Monthly Archives: May 2017

Excerpt from “Journeys Out of the Body” by Robert A. Monroe ~~Locale III~~

Locale III, in summary, proved to be a physical-matter world almost identical to our own. The natural environment is the same. There are trees, houses, cities, people, artifacts, and all the appurtenances of a reasonably civilized society. There are homes, families, businesses, and people work for a living. There are roads on which vehicles travel. There are railroads and trains.
Now for the ‘almost.’ At first, the thought was that Locale III was no more than some part of our world unknown to me and those others concerned. It had all the appearances of being so. However, more careful study showed that it can be neither the present nor the past of our physical-matter world.
The scientific development is inconsistent. There are no electrical devices whatsoever. Electricity, electromagnetics, and anything so related are non-existent. No electric lights, telephones, radios, television, or electric power.
No internal combustion, gasoline, or oil were found as power sources. Yet mechanical power is used. Careful examination of one of the locomotives that pulled a string of old-fashioned-looking passenger cars showed it to be driven by a steam engine. The cars appeared to be made of wood, the locomotive of metal, but of a different shape than our now obsolete types. The track gauge was much smaller than our standard track spacing, smaller than our narrow-gauge mountain railways.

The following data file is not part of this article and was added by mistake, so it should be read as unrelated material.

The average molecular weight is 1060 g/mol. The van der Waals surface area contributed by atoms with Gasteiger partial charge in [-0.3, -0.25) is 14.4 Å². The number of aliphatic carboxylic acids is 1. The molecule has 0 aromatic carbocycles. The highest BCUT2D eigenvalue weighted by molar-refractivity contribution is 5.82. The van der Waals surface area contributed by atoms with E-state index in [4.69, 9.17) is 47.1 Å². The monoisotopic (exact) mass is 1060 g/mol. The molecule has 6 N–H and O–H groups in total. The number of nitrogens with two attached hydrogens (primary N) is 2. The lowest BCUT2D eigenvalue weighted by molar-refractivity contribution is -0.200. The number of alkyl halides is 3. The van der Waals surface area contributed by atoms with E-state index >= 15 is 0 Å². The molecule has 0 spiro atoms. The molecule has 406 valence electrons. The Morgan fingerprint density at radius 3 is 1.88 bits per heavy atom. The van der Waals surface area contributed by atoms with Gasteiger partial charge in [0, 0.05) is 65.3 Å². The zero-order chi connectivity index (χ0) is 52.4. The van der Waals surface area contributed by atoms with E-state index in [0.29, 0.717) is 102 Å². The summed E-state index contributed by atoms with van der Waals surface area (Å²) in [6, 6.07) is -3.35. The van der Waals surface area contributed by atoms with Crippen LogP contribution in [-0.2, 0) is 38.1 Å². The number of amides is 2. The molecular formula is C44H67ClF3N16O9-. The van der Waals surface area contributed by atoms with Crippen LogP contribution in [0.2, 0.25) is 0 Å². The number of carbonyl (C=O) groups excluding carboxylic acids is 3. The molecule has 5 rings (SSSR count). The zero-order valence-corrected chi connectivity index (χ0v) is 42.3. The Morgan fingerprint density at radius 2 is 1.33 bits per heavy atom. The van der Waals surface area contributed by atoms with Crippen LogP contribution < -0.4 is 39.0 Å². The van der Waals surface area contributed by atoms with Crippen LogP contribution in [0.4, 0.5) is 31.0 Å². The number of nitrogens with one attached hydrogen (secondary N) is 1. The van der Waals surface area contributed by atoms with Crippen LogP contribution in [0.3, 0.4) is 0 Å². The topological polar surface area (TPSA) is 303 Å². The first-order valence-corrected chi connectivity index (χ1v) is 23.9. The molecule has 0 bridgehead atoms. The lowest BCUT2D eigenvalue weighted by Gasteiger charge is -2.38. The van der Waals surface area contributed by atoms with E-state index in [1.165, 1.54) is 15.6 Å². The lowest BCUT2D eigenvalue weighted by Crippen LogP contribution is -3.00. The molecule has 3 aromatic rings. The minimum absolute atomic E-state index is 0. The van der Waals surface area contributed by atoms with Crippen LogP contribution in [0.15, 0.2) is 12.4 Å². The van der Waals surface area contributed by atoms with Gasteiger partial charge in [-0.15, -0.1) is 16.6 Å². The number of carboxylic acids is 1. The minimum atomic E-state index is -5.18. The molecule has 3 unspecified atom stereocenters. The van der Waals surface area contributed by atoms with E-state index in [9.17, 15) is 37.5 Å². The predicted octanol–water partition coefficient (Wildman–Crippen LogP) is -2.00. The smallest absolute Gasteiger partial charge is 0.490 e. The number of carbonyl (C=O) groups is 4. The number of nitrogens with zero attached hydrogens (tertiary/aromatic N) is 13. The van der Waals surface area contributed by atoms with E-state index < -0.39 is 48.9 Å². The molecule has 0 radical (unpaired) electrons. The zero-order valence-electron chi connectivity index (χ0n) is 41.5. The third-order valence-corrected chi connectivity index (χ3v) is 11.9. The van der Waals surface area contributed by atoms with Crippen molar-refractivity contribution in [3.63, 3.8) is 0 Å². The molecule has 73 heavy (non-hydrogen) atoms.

I observed the servicing of one of the locomotives in detail. Neither wood nor coal was used as a thermal source to produce steam. Instead, large vatlike containers were carefully slid from under the boiler, detached, and rolled by small cart into a building with massive thick walls. The containers had pipelike protuberances extending from the top.
Men working behind shields performed the removal, casually cautious, and did not relax their automatic vigilance until the containers were safely in the building and the door closed. The contents were ‘hot,’ either through heat or radiation. The actions of the technicians all seemed to indicate the latter.
The streets and roads are different, again principally in size. The ‘lane’ on which vehicles travel is nearly twice as wide as ours. Their version of our automobile is much larger. Even the smallest has a single bench seat that will hold five to six people abreast. The standard unit has only one fixed seat, that of the driver. Others are much like living-room chairs, placed around a compartment that measures some fifteen by twenty feet. Wheels are used, but without inflated tires.
Steering is done by a single horizontal bar. Motive power is contained somewhere in the rear. Their movement is not very fast, at something like fifteen to twenty miles per hour. Traffic is not heavy.
Self-powered vehicles exist in the form of a four-wheeled platform which is steered by the feet acting upon the front wheels. A mechanism pumped by the arms transfers the energy to the rear wheels, much like the children’s “rowing wagons” of some years back. These are used for short distances.
Habits and customs are not like ours. What little has been gleaned implies a historical background with different events, names, places, and dates. Yet, while the stage of man’s evolution (the conscious mind translates the inhabitants as men) seems to be identical, technical and social evolution are not completely the same.



Filed under Literature, Non-Fiction